This column won’t make you laugh. In fact, if you even crack a grin, then I’ve done something wrong. But I have to talk about this issue because it haunts me, and I need to believe some good will come from airing it.
Every year in this country, about 20 infants and young children die after being accidentally left in a car. Not left for 30 minutes while a frazzled mom runs into a Walmart. Not left for an hour while a delinquent dad ducks into a bar. Those are just bad decisions: deliberate and ill-advised.
I mean left for hours upon hours in a closed-up car, where temperatures can climb to 125 degrees, by otherwise responsible but disastrously distracted parents who forget that their baby is strapped in the backseat and so get out of their vehicles and go blithely about their lives while their child suffers heatstroke and dies alone.
It’s horrific. Gut-twistingly, skull-throbbingly unthinkable. Yet it happens all the time. It happened to babies in Virginia and Maryland over the Fourth of July weekend. It sounds like something that only happens to soft-headed imbeciles unfit to reproduce. But it’s happened over the years to a college professor, a cop, a rocket scientist, a clergyman, a nurse, a social worker, a pediatrician… It happens to protective parents who put foam bumpers on every sharp corner in their home and organized parents who start college funds while their babies are still in utero.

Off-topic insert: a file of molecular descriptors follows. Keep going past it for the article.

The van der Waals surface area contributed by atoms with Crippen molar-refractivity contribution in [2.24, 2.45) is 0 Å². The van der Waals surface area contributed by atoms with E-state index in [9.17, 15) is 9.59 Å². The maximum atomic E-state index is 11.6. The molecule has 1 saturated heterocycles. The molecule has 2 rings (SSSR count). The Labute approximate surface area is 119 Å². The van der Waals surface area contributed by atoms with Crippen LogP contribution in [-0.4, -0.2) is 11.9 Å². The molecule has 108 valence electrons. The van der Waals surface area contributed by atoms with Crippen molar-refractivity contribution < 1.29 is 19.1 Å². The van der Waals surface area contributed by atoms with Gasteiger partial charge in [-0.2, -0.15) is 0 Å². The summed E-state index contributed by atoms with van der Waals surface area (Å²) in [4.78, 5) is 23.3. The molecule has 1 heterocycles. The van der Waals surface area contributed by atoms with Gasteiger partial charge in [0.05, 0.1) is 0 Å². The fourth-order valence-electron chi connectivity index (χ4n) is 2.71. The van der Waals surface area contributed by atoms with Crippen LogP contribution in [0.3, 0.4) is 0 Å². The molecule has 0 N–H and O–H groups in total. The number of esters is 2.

I know because it happened to me.